Across the street, the Consumers’ Gas Company opened its first head office in 1852. The site, at 17 Toronto, had been chosen in 1850, and designs selected in 1851, but a bad winter delayed most construction work until 1852. The basic brick-and-stone structure was much like other Late-Georgian commercial buildings in Toronto, Dendy writes, except that it featured “expensive stone detailing” and ornamentation in Renaissance-Revival and Rococo-Revival styles. In addition to offices, a workshop, and public showroom, the small building also featured living quarters on the top floor.
In 1858, A & S Nordheimer Co. erected an imposing Ohio freestone and iron structure on the west side of the street, beside the post office. Originally intended to house a concert hall in addition to the expected offices and street-level shops, Albert Nordheimer’s involvement with the Masonic Order led him to alter the concert hall and meeting rooms of the top two floors to for the masons’ use. The Masonic Hall, as the five-storey building at 18-20 Toronto Street became known, opened in May 1858. “With its pronounced and repeated vertical detail, and its stepped roof line,” William Dendy writes, “the building struck Torontonians as rather strange in style, used as they were to fairly standard exercises in the Classical and Gothic.” Its architect, William Kauffman, referred to it as “Modern Munich.” Eric Arthur called it “rather hard Gothic.”
In 1873, the Union Block, a Second Empire-style building designed by Henry James and George Lalor, was built on the southwest corner of Toronto and Adelaide streets to become the headquarters of the Union Loan and Savings Company. The building, built of white pressed brick and topped with a mansard roof, was “one of the handsomest buildings in the city devoted to business purposes,” according to an observer in 1877. Its tower, he added, “gives a somewhat imposing appearance to the structure—surrounded as it is with some of the finest examples of street architecture to be found in the city.”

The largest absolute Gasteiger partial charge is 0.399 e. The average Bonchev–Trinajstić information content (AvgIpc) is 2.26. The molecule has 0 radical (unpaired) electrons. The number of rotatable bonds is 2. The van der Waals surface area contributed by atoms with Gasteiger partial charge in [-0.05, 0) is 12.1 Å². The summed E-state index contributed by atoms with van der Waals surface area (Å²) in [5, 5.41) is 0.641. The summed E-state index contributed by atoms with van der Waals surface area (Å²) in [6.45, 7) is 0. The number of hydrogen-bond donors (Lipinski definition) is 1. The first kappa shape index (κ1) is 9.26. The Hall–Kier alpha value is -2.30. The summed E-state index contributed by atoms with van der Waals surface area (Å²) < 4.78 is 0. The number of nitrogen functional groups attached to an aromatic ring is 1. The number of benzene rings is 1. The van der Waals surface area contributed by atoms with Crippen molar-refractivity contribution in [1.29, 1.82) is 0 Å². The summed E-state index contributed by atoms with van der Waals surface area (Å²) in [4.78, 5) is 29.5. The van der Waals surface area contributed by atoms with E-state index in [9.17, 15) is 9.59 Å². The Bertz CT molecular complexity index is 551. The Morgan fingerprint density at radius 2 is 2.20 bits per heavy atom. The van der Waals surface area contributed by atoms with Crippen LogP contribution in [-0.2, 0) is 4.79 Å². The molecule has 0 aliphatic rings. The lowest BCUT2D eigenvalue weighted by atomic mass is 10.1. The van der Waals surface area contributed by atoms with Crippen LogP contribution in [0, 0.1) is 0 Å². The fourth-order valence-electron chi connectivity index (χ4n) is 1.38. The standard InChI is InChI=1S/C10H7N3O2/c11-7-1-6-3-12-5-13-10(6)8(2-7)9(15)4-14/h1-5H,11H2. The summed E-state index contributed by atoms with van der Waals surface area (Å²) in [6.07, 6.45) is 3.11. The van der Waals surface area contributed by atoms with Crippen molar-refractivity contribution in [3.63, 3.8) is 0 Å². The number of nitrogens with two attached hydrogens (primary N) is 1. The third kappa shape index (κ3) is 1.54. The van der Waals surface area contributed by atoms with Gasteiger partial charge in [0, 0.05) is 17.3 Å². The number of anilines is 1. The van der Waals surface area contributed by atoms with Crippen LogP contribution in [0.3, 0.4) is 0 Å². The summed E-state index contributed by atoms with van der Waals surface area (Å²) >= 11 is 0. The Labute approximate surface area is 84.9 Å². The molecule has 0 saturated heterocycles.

(Right: Postcard showing Trust And Loan Company Building, southeast corner of Toronto Street and Adelaide Street East, 1907. From the Toronto Public Library’s digital collection.)
On the opposite corner, the plain brick Methodist Church, which had stood at the southeast corner of Adelaide since 1832-33 was knocked down. The Trust and Loan Building, built on the north half of the lot in 1871, was described by a contemporary as being “in the style of Italian domestic architecture and…a plain handsome building, without any outward carving or much ornamentation.” Designed by Henry Macdougall in the Renaissance-Revival style, the well-proportioned building was built of grey-buff sandstone. Calling it “Toronto’s Victorian version of a dignified 16th-century Florentine palazzo,” architectural historian Patricia McHugh, has said that the Trust and Loan Building at 25 Toronto Street, which survives today without its cornice and parapet, “is truly one of the city’s most refined buildings,” though it rarely gets the attention it deserves. On the south portion of the church site, at 21-23 Toronto Street, Henry Langley, a local architect best known for his churches, designed Temple Chambers. Built in 1873, this building provided an elaborate Renaissance-style facade.